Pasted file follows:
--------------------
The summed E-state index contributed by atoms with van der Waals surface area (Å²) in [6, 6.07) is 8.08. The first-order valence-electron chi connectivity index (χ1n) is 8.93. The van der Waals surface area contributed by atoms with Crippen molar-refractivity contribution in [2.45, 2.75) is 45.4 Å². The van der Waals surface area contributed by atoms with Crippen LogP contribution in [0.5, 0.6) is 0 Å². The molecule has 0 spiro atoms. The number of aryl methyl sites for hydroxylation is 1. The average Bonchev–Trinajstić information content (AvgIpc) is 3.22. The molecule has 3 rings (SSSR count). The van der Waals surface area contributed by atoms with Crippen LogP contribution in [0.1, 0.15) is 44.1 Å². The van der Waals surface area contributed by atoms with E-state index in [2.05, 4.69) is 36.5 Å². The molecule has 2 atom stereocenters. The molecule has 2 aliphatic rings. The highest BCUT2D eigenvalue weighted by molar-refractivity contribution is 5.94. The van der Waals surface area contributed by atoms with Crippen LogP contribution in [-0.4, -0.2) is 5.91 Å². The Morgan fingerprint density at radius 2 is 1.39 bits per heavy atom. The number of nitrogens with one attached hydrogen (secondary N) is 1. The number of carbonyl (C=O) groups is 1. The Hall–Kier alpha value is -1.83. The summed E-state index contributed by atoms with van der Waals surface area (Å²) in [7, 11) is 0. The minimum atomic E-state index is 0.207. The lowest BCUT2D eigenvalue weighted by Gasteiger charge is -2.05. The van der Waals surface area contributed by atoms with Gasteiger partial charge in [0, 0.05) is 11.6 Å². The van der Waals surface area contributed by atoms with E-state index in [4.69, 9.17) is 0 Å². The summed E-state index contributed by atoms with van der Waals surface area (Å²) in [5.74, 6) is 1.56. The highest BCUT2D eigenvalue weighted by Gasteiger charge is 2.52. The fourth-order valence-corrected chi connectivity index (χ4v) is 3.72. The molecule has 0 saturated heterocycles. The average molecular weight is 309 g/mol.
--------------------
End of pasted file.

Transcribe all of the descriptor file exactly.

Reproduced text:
The summed E-state index contributed by atoms with van der Waals surface area (Å²) in [6, 6.07) is 8.08. The first-order valence-electron chi connectivity index (χ1n) is 8.93. The van der Waals surface area contributed by atoms with Crippen molar-refractivity contribution in [2.45, 2.75) is 45.4 Å². The van der Waals surface area contributed by atoms with Crippen LogP contribution in [0.5, 0.6) is 0 Å². The molecule has 0 spiro atoms. The number of aryl methyl sites for hydroxylation is 1. The average Bonchev–Trinajstić information content (AvgIpc) is 3.22. The molecule has 3 rings (SSSR count). The van der Waals surface area contributed by atoms with Crippen LogP contribution in [0.1, 0.15) is 44.1 Å². The van der Waals surface area contributed by atoms with E-state index in [2.05, 4.69) is 36.5 Å². The molecule has 2 atom stereocenters. The molecule has 2 aliphatic rings. The highest BCUT2D eigenvalue weighted by molar-refractivity contribution is 5.94. The van der Waals surface area contributed by atoms with Crippen LogP contribution in [-0.4, -0.2) is 5.91 Å². The Morgan fingerprint density at radius 2 is 1.39 bits per heavy atom. The number of nitrogens with one attached hydrogen (secondary N) is 1. The number of carbonyl (C=O) groups is 1. The Hall–Kier alpha value is -1.83. The summed E-state index contributed by atoms with van der Waals surface area (Å²) in [7, 11) is 0. The minimum atomic E-state index is 0.207. The lowest BCUT2D eigenvalue weighted by Gasteiger charge is -2.05. The van der Waals surface area contributed by atoms with Gasteiger partial charge in [0, 0.05) is 11.6 Å². The van der Waals surface area contributed by atoms with E-state index in [4.69, 9.17) is 0 Å². The summed E-state index contributed by atoms with van der Waals surface area (Å²) in [5.74, 6) is 1.56. The highest BCUT2D eigenvalue weighted by Gasteiger charge is 2.52. The fourth-order valence-corrected chi connectivity index (χ4v) is 3.72. The molecule has 0 saturated heterocycles. The average molecular weight is 309 g/mol.